Skip to content

Immunotherapy Showed Promising Antileukemia Activity in Pediatric Patients

April 6, 2013
Bookmark and Share
  • Treatment used patients’ own immune cells.
  • After brief manipulation in the laboratory, cells were returned to patients.
  • Treatment was tolerated; three patients with ALL responded.

WASHINGTON, D.C. — Researchers using patients’ own immune cells in an immunotherapy approach called “anti-CD19 chimeric antigen receptor (CAR) T-cell therapy,” achieved responses in children whose acute lymphocytic leukemia (ALL) had returned after a bone marrow transplant, according to preliminary results presented at the AACR Annual Meeting 2013, held in Washington, D.C., April 6-10.

“Anti-CD19 CAR T-cell therapy using patients’ own immune cells is a completely new way of treating childhood cancer,” said Daniel W. Lee, M.D., assistant clinical investigator in the Pediatric Oncology Branch of the National Cancer Institute. “It is not chemotherapy; therefore, it has a different side effect profile — we hope better tolerated. In the limited number of post-transplant patients we have treated so far, we’re getting acceptable toxicities, and we’re not seeing graft-versus-host disease.”

More than 95 percent of children initially diagnosed with ALL achieve remission, but a significant number of them relapse, according to Lee. Once they relapse, the prognosis is poor, with ALL accounting for the most deaths from cancer among children.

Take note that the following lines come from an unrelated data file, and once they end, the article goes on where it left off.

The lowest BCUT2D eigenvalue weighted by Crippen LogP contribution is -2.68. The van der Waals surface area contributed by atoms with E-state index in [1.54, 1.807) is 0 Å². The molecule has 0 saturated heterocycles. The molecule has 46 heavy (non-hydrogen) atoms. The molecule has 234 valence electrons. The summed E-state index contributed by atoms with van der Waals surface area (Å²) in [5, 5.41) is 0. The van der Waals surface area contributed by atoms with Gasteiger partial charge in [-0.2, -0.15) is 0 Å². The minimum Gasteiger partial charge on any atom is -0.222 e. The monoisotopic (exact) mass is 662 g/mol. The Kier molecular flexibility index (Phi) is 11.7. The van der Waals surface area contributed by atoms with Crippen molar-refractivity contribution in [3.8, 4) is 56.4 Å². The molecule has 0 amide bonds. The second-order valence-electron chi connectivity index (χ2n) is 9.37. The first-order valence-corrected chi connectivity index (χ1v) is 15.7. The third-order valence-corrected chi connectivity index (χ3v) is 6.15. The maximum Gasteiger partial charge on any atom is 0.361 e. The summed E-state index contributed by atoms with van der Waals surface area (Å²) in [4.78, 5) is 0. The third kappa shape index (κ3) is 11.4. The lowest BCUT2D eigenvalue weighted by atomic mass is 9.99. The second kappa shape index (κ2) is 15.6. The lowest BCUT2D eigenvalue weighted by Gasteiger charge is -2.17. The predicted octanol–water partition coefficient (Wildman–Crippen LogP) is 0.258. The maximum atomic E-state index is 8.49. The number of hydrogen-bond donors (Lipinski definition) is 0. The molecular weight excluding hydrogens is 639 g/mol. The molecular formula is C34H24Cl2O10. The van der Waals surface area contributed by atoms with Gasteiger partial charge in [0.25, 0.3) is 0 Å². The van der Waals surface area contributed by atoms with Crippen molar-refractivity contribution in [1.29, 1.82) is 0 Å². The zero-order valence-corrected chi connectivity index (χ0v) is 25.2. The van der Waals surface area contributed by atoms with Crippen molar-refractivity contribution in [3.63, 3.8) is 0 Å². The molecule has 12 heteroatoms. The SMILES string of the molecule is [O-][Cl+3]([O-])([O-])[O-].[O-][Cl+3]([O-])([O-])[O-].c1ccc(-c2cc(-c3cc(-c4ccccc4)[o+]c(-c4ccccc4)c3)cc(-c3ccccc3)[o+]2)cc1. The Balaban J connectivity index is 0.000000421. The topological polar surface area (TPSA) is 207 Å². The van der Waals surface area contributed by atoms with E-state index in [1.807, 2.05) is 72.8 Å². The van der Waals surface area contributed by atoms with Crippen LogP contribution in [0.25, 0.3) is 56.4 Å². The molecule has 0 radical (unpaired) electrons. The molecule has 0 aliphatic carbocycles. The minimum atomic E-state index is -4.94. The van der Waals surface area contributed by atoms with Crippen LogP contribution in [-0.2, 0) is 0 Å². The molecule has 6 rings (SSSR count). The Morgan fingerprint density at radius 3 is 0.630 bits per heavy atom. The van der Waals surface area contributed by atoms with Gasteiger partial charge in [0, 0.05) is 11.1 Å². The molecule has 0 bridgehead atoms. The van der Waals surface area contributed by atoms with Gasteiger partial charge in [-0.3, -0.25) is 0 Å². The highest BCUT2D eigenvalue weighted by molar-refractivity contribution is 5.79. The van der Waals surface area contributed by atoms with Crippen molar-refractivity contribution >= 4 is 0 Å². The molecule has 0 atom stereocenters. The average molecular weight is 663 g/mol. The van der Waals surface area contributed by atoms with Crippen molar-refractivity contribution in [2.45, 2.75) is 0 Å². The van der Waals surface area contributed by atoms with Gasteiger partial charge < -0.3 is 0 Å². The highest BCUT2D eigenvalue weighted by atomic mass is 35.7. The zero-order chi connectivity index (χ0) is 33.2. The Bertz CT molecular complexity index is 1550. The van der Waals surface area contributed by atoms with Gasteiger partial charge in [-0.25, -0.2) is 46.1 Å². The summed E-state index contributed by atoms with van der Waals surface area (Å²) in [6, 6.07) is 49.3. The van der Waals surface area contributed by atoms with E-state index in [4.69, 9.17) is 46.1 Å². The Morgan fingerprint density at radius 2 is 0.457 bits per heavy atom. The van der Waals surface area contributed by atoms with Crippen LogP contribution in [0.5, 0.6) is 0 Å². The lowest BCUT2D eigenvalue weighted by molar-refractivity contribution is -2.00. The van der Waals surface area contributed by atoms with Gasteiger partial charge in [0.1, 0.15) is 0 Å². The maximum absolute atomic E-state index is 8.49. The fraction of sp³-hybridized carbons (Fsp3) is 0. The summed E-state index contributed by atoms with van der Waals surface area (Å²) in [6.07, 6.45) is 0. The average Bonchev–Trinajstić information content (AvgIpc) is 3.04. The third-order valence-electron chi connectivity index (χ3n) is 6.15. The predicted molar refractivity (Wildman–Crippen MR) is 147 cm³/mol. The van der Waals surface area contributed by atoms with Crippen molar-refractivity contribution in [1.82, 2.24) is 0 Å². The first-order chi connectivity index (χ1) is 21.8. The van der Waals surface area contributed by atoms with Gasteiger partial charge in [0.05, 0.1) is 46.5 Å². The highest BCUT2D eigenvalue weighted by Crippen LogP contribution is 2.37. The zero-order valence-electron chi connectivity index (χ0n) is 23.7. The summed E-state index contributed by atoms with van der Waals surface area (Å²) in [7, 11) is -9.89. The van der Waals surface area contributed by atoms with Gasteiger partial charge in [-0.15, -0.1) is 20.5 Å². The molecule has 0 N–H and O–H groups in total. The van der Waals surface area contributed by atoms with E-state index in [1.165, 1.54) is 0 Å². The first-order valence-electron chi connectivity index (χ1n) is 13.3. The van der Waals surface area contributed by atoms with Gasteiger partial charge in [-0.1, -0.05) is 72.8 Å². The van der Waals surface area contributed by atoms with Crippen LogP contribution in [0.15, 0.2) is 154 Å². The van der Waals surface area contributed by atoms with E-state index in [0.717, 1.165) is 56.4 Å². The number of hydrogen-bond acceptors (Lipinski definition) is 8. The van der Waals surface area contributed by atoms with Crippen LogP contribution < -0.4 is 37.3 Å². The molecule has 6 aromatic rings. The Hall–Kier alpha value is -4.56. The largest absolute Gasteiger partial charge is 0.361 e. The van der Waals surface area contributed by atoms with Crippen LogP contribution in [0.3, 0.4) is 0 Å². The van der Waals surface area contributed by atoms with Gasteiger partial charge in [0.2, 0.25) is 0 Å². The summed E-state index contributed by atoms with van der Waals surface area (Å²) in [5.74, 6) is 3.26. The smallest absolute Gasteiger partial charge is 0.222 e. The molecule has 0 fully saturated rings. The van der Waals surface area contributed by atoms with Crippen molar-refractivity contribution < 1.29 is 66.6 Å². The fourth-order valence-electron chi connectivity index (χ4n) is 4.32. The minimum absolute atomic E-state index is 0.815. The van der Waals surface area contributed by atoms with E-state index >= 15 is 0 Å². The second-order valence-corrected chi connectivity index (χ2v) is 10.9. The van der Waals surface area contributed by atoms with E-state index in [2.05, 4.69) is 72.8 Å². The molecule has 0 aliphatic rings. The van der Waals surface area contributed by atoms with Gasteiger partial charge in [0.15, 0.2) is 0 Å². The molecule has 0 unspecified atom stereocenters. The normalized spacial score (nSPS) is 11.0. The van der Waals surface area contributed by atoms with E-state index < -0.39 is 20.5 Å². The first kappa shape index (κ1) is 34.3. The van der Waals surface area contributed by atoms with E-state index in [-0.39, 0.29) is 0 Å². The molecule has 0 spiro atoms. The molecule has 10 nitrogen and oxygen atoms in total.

Other research teams are testing anti-CD19 CAR T-cell therapy in children with ALL that has returned after a bone marrow transplant, according to Lee. However, whether they are using immune cells from the transplant donor, or collecting and preparing the patient’s cells, the process is lengthy.

“Often these children with relapsed ALL don’t have that kind of time to wait,” Lee said. “We wanted something that could be done in a more timely manner. We decided to collect the immune cells, which are called T cells, directly from the patients, even though they’d had bone marrow transplants.”

The first three patients in the phase I trial had undergone a previous bone marrow transplant, although the trial is also open to patients who have never had a transplant. One patient had B-cell lymphoma and the other two had ALL.

The researchers collected T cells from the patients and modified them in the laboratory so that they would attach to a protein expressed by the leukemia cells, called CD19, and attack the cancers. The number of modified T cells, now called anti-CD19 CAR T cells, was expanded in the laboratory before they were returned to the patients.

The results so far indicate that this approach is a feasible and active treatment for pediatric patients with ALL, even those who relapse after a bone marrow transplant, according to Lee. One patient had a complete response and a second had a transient complete response, with minimal residual disease remaining. The lone lymphoma patient did not respond.

Cell expansion was robust. “We were able to get very good expansion — on average about 60-fold expansion of these cells during the 11-day culture period,” Lee said. “And we were able to insert the receptor, the anti-CD19 CAR, into those T cells with good efficiency.”